The challenge Townshend faced, in writing an album that elsewhere revives the horror of the Grenfell Tower fire on Street Song and looks at the limits of free speech on Rocking in Rage, was to get Roger Daltrey on board, not least because the two surviving members of the Who have always been an unlikely alliance. “I’m a Remainer, he’s a Brexiteer. I believe in God, he doesn’t,” Townshend told me earlier this year. One also has middle-class roots while the other is staunchly working class, one is teetotal while the other likes a drink, and they have worked out an excellent way of getting on in a convivial fashion — not seeing each other at all.

“What do you need to see each other for? F*** that. I know what he looks like,” says Daltrey when I express surprise that not only do he and Townshend have separate areas backstage at concerts, they also recorded the album in separate studios. “We understand that what we create together is so much greater than what we create individually, and there is something about the way I take the songs he’s written and emote them that makes people feel, but it takes me ages to get the sound and balance I want in the studio, to relax enough to do my job, and I need space to do that. I’m also extremely deaf, especially in the John Entwistle

Townshend and Daltrey also do interviews separately. I’m speaking to the latter in the bar of Durrants Hotel in Marylebone, the day after meeting his bandmate a couple of miles down the road. Daltrey, 75, says he balked initially at singing an album of Townshend songs about death, reincarnation, torture and women’s rights.

“When I first heard the demos I said, ‘The songs are fantastic, but it is a Pete Townshend solo album,’” he says. “And it was like I had just insulted his children. You make one little comment, but artists are like that. What I realised is that this was a big, necessary album for Pete. He hates to be thought of as yesterday’s writer. And when you listen to this album he’s quite obviously not.”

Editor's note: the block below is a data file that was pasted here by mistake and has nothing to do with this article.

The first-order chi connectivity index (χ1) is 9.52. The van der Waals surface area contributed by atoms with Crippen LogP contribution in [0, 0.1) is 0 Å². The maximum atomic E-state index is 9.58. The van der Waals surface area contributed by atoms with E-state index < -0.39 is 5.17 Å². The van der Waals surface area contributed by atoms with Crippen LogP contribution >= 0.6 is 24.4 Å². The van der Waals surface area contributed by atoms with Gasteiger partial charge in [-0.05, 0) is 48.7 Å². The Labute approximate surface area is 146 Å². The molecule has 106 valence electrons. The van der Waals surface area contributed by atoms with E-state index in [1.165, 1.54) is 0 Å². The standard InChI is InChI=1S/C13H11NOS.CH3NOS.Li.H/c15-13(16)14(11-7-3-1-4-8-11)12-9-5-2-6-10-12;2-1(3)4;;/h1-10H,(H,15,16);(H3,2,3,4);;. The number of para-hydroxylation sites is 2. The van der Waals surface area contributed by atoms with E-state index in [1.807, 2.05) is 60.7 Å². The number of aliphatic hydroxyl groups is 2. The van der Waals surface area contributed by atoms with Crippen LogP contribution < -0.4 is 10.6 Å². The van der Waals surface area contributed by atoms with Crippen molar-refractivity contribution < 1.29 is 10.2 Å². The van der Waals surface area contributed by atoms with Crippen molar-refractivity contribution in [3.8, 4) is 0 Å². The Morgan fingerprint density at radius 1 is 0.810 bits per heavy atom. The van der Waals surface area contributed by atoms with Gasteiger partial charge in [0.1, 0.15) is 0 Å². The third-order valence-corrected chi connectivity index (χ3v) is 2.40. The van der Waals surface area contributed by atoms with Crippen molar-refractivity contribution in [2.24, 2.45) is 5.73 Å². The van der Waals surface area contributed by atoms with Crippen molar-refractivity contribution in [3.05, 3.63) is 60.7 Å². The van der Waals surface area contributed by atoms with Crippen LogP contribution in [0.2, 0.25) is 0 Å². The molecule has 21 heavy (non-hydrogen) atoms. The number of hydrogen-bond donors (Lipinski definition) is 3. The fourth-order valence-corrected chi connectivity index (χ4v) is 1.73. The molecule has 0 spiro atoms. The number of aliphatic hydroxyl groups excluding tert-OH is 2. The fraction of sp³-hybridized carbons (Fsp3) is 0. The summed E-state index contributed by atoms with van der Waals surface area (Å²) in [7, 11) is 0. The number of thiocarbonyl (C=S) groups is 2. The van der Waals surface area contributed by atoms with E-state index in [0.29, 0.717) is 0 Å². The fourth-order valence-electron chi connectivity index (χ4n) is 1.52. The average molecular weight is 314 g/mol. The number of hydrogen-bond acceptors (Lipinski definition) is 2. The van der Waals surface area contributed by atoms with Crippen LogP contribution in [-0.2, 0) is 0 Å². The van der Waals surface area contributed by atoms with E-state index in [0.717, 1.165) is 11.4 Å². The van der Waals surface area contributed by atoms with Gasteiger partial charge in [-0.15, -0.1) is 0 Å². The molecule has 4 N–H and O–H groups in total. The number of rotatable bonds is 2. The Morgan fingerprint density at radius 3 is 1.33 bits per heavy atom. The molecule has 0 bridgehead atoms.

Townshend says of making the album: “Last year Roger was doing the Tommy orchestral tour, he had his biography coming out, he had a bad throat infection and he blanked me out of his world. In September I delivered 15 songs to Roger and I remember saying to Rachel, ‘It’s not that I’m worried he won’t like these songs. I’m worried he won’t even listen to them.’” The album has its roots in a long-gestating novel called The Age of Anxiety, to be published in November.

Townshend and Daltrey did manage to have a meeting, four days before Christmas, only for Townshend to get angry and storm out when Daltrey mentioned only one song. The guitarist says: “I realise now that he was feeling uncertain and vulnerable, and worried that his hearing was going. At the time I just thought he was being a bit of a c***.”

Townshend and Daltrey’s issues go back to the beginning of the Who. The Detours started in 1959 as Daltrey’s band, which he ran between shifts at a sheet metal factory. Once Townshend joined, and early manager Pete Meaden aligned the fledgling group to the mod movement, it was no longer the straightforward rock’n’roll group the singer envisioned, but something far more eccentric and compelling. It was coming out of Townshend’s complex mind.

“I grew up with Roger the bully,” says Townshend, who alongside Entwistle went to Acton County Grammar School with Daltrey. “And what happened with Roger the bully is that in 1965 we sacked him. When he came back, there was no more punching people or threatening them with violence. Now Roger will say he acted that way because he was small, but what actually manifested was a rage-driven, vengeful, competitive side. What the Who then did, which the Beatles didn’t do, which the Rolling Stones didn’t do, was join the dots. You’ve got a male-dominated, macho, disaffected form of rebellion, which is rock’n’roll, and we joined the dots to vulnerability, to fragility. It meant a young man could listen to Quadrophenia and think, ‘This is me.’”

Townshend has also been grappling with spiritual themes since discovering the Indian guru Meher Baba, whose beliefs he still subscribes to.

“He was an unimpeachable man who won’t be exposed as someone who stashed away millions of pounds, bought loads of Rolls-Royces, and shagged loads of girls,” says Townshend, sounding as though he has been watching Wild Wild Country, the hit Netflix documentary on the once hugely popular cult leader Bhagwan Shree Rajneesh. “It is no coincidence that I began to follow Meher Baba in 1967 and my next big project was Tommy. It was my Siddhartha, my Idries Shah-style attempt to tell a spiritual allegory — with pinball. And Roger rose to the challenge. I arrived to the studio one day to hear him sing, “See me, feel me” [from We’re Not Gonna Take It] in that frail falsetto and thought, ‘Wow. Now Tommy can do it all.’”